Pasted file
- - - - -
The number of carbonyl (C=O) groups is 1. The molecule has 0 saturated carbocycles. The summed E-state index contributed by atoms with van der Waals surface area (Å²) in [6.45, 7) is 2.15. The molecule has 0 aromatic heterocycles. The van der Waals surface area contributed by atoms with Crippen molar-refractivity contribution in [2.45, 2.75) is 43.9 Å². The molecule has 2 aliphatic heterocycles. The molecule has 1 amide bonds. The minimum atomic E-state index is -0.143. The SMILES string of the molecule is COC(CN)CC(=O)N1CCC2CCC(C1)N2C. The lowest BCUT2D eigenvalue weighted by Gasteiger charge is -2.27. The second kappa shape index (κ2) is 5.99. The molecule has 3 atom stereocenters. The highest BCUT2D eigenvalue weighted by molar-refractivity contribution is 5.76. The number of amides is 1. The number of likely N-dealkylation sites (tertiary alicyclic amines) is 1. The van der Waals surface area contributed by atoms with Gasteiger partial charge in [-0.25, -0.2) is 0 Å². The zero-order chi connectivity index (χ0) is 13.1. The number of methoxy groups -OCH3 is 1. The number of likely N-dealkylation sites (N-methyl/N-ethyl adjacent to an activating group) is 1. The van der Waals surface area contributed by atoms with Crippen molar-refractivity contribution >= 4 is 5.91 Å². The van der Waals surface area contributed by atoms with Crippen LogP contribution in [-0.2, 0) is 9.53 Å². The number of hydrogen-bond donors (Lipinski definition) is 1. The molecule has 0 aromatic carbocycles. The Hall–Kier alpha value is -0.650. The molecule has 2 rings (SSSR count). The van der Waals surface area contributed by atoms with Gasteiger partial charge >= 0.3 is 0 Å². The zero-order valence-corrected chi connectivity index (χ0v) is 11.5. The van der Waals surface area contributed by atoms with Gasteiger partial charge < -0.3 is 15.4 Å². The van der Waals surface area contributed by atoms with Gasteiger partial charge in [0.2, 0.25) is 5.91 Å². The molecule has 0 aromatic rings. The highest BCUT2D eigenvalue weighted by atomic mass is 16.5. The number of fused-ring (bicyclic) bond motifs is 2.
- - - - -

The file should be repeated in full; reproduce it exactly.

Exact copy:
The number of carbonyl (C=O) groups is 1. The molecule has 0 saturated carbocycles. The summed E-state index contributed by atoms with van der Waals surface area (Å²) in [6.45, 7) is 2.15. The molecule has 0 aromatic heterocycles. The van der Waals surface area contributed by atoms with Crippen molar-refractivity contribution in [2.45, 2.75) is 43.9 Å². The molecule has 2 aliphatic heterocycles. The molecule has 1 amide bonds. The minimum atomic E-state index is -0.143. The SMILES string of the molecule is COC(CN)CC(=O)N1CCC2CCC(C1)N2C. The lowest BCUT2D eigenvalue weighted by Gasteiger charge is -2.27. The second kappa shape index (κ2) is 5.99. The molecule has 3 atom stereocenters. The highest BCUT2D eigenvalue weighted by molar-refractivity contribution is 5.76. The number of amides is 1. The number of likely N-dealkylation sites (tertiary alicyclic amines) is 1. The van der Waals surface area contributed by atoms with Gasteiger partial charge in [-0.25, -0.2) is 0 Å². The zero-order chi connectivity index (χ0) is 13.1. The number of methoxy groups -OCH3 is 1. The number of likely N-dealkylation sites (N-methyl/N-ethyl adjacent to an activating group) is 1. The van der Waals surface area contributed by atoms with Crippen molar-refractivity contribution >= 4 is 5.91 Å². The van der Waals surface area contributed by atoms with Crippen LogP contribution in [-0.2, 0) is 9.53 Å². The number of hydrogen-bond donors (Lipinski definition) is 1. The molecule has 0 aromatic carbocycles. The Hall–Kier alpha value is -0.650. The molecule has 2 rings (SSSR count). The van der Waals surface area contributed by atoms with Gasteiger partial charge >= 0.3 is 0 Å². The zero-order valence-corrected chi connectivity index (χ0v) is 11.5. The van der Waals surface area contributed by atoms with Gasteiger partial charge < -0.3 is 15.4 Å². The van der Waals surface area contributed by atoms with Gasteiger partial charge in [0.2, 0.25) is 5.91 Å². The molecule has 0 aromatic rings. The highest BCUT2D eigenvalue weighted by atomic mass is 16.5. The number of fused-ring (bicyclic) bond motifs is 2.